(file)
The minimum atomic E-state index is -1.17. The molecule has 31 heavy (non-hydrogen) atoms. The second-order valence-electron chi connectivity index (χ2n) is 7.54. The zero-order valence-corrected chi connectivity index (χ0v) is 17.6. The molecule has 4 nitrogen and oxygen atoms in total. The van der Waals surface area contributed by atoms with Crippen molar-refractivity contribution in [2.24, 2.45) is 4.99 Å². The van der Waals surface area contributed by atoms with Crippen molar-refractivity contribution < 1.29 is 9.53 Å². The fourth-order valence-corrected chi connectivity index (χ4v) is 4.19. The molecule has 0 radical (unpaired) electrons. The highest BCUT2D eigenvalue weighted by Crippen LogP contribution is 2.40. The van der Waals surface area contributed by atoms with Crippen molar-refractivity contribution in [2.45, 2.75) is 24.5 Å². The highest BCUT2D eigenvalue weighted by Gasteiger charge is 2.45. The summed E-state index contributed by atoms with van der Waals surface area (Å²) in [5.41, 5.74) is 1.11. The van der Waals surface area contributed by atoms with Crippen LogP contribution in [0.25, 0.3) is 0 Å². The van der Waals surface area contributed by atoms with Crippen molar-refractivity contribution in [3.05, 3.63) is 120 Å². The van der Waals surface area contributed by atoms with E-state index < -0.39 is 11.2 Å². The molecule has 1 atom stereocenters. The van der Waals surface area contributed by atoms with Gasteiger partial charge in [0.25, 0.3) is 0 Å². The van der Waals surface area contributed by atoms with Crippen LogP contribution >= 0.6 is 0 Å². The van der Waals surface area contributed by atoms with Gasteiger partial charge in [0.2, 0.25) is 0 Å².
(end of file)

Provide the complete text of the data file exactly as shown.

The minimum atomic E-state index is -1.17. The molecule has 31 heavy (non-hydrogen) atoms. The second-order valence-electron chi connectivity index (χ2n) is 7.54. The zero-order valence-corrected chi connectivity index (χ0v) is 17.6. The molecule has 4 nitrogen and oxygen atoms in total. The van der Waals surface area contributed by atoms with Crippen molar-refractivity contribution in [2.24, 2.45) is 4.99 Å². The van der Waals surface area contributed by atoms with Crippen molar-refractivity contribution < 1.29 is 9.53 Å². The fourth-order valence-corrected chi connectivity index (χ4v) is 4.19. The molecule has 0 radical (unpaired) electrons. The highest BCUT2D eigenvalue weighted by Crippen LogP contribution is 2.40. The van der Waals surface area contributed by atoms with Crippen molar-refractivity contribution in [2.45, 2.75) is 24.5 Å². The highest BCUT2D eigenvalue weighted by Gasteiger charge is 2.45. The summed E-state index contributed by atoms with van der Waals surface area (Å²) in [5.41, 5.74) is 1.11. The van der Waals surface area contributed by atoms with Crippen LogP contribution in [0.25, 0.3) is 0 Å². The van der Waals surface area contributed by atoms with Crippen molar-refractivity contribution in [3.05, 3.63) is 120 Å². The van der Waals surface area contributed by atoms with E-state index < -0.39 is 11.2 Å². The molecule has 1 atom stereocenters. The van der Waals surface area contributed by atoms with Gasteiger partial charge in [0.25, 0.3) is 0 Å². The van der Waals surface area contributed by atoms with Crippen LogP contribution >= 0.6 is 0 Å². The van der Waals surface area contributed by atoms with Gasteiger partial charge in [0.2, 0.25) is 0 Å².